― Danielle Bernock
Turning Against Yourself— How Their Immaturity Became Our Shame
The classic symptoms of chronic childhood trauma, or Complex PTSD, are shame and guilt. This is what we have carried forward from our childhood.
As children, it was very difficult for us to be angry at our parents, even if they had hurt us and let us down. Admitting that our parents were neglectful or abusive was a life-threatening prospect, for they were the only people we could depend on.
If we knew our parents could not tolerate disobedience, or that we would be punished for creating conflicts, it ‘made sense’ for us to blame ourselves rather than risk confronting them. We dared not be critical of the authority figures whose goodwill was essential to our survival, so our young minds preferred to deny our pain. This results in the psychodynamic process of ‘turning against oneself’, where we redirect anger and resentment for others internally toward ourselves. We started to interpret any mistreatment as our fault or deserved. Our righteous indignation became internalized guilt and shame.
In part, self-blame is also related to our need to feel in control. More terrifying than anything else in this world the feeling of complete powerlessness in an unpredictable, precarious universe. Even to adults, this is an existential threat, let alone for children. To evade such horror, we resorted to the conclusion that it was our fault that bad things happened. We would rather believe we had done something to make it happen — because we were not good enough, or that we didn’t do what we could. We thought that if we hadn’t expected too much, hoped too much, trusted so much, we would not have been hurt. Self-blame gives us an explanation for the unbearable injustice that has happened; somehow it was more tolerable than the alternative — that the people we trusted had betrayed us, or that the world is a hostile place. As psychologist Fairbairn said, ‘It is better to live as a sinner in a world created by God than to live in a world created by the devil’.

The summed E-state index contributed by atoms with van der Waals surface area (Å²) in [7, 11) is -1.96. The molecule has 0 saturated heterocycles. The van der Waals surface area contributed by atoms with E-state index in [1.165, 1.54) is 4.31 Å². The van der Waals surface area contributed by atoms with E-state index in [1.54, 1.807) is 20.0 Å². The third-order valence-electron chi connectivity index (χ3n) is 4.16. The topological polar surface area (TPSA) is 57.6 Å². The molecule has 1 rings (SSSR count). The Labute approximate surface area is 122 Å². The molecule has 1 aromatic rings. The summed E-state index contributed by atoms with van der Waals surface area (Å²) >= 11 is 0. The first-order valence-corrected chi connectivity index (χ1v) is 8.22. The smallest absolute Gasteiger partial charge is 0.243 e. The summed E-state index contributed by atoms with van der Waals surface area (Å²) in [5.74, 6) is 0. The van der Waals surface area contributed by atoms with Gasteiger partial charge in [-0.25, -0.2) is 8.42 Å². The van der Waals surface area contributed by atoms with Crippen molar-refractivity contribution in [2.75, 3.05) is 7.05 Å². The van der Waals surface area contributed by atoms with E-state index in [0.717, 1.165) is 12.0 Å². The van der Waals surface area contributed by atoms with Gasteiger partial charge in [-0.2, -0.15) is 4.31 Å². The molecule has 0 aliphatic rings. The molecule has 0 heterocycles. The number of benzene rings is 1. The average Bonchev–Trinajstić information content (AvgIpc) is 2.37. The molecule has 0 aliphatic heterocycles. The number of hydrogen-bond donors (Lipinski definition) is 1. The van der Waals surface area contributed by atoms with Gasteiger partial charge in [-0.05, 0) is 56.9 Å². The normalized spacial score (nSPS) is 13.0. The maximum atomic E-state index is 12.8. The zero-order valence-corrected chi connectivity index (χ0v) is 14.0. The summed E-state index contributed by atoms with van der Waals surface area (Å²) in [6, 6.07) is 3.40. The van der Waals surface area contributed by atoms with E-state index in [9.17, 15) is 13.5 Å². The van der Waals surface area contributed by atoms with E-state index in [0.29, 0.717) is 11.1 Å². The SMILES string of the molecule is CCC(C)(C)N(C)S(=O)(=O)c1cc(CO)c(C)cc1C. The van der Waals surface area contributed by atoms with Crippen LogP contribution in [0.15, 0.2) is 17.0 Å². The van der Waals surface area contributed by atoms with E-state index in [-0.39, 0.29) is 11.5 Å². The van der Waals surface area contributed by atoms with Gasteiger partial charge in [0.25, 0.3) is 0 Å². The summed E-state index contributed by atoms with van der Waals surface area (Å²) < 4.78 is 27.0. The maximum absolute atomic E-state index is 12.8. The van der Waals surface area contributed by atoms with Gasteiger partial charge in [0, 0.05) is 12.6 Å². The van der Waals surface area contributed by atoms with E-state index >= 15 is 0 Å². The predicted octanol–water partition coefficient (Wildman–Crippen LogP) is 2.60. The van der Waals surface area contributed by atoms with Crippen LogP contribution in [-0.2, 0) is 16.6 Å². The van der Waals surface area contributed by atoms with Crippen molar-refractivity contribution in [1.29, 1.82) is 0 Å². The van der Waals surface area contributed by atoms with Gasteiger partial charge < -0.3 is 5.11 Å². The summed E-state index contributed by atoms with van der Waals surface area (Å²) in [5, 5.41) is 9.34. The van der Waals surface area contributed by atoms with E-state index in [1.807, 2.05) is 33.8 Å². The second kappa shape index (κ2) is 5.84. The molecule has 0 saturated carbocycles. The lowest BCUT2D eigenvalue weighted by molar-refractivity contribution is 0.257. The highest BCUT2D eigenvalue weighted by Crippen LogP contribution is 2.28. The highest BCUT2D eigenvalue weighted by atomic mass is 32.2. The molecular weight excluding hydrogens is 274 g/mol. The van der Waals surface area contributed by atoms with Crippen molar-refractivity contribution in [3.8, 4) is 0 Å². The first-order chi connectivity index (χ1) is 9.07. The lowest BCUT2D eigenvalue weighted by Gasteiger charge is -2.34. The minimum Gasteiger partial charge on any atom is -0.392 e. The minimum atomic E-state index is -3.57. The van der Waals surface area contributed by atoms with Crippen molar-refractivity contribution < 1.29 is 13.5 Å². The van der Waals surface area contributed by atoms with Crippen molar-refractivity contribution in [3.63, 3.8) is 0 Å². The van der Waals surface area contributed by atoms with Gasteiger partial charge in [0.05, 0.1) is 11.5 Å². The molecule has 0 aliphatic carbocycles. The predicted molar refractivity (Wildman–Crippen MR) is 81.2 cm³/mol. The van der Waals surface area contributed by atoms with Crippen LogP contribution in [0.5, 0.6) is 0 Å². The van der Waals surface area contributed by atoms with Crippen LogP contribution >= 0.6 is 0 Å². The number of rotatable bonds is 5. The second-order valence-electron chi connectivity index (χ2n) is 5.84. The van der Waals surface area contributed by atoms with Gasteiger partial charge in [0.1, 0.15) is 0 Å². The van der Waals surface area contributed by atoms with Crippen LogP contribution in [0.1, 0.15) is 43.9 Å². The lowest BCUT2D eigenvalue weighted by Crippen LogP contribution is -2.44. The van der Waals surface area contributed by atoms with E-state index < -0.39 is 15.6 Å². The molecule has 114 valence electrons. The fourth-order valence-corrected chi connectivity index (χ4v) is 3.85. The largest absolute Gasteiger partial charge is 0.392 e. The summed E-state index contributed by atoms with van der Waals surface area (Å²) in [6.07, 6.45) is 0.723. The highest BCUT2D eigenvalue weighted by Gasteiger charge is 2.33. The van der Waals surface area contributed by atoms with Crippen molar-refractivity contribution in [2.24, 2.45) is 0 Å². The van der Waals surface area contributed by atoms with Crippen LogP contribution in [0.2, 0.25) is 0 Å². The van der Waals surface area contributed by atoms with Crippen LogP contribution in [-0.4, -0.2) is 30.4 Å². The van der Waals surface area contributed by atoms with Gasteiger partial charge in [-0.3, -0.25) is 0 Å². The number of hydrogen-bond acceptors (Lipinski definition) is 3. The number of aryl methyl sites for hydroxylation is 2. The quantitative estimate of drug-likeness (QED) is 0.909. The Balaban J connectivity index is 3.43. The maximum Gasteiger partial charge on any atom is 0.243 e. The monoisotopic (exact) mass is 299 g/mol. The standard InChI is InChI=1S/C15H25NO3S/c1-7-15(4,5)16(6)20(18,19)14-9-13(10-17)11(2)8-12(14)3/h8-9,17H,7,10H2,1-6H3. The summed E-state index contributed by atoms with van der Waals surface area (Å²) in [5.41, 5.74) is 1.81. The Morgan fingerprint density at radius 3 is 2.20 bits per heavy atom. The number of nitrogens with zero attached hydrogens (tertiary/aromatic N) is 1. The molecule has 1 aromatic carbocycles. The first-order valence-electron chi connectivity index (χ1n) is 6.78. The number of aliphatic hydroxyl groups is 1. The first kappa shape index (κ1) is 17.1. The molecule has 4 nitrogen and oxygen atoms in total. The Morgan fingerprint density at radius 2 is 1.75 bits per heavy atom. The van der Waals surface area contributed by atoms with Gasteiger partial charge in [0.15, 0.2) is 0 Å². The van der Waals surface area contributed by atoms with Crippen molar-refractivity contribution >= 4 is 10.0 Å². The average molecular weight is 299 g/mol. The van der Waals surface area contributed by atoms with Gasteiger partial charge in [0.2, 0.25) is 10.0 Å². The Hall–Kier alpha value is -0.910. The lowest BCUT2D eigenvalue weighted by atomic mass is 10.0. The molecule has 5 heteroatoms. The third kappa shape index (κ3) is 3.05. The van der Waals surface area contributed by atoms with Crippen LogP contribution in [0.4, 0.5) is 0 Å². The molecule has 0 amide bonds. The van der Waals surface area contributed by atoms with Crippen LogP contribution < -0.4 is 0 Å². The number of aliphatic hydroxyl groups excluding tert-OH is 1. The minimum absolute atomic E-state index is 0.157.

Emotionally under-developed parents believe that they have done their absolute best, though deep down they know it has not been enough. They may be plagued by unconscious shame and guilt, but ironically take it out on their children in the forms of emotional abuse, guilt-tripping, or excessive control. Others may resort to excessive material provisions for their children. We may look like we are loved based on what can externally be seen, yet inside we feel like an orphan. If we dare let our truth leak out into the world, we are punished for being ungrateful and demanding. So, we had no choice but to bury our truth within a facade of normalcy. This creates a vicious cycle that locks us in the codependency of a dysfunctional home.
Many of us become stuck in a toxic dynamic because of our family’s conscious or implicit investment in denying the problem. It is easier for them to stay blind to their shortcomings and to discharge responsibilities. Even as adults, our parents’ inability to own their flaws leaves us in a place where we are being tripped over and ignored every day, but there is never an apology.
In her book For Your Own Good Swiss psychologist Alice Miller coined the term ‘Poisonous Pedagogy’ to describe a mental control device some families use to maintain a position of power and to normalize a dysfunctional dynamic. ‘Poisonous Pedagogy’ consists of a list of doctrines that are passed on from generation to generation. Here are some of them:
- Parents deserve respect simply because they are parents.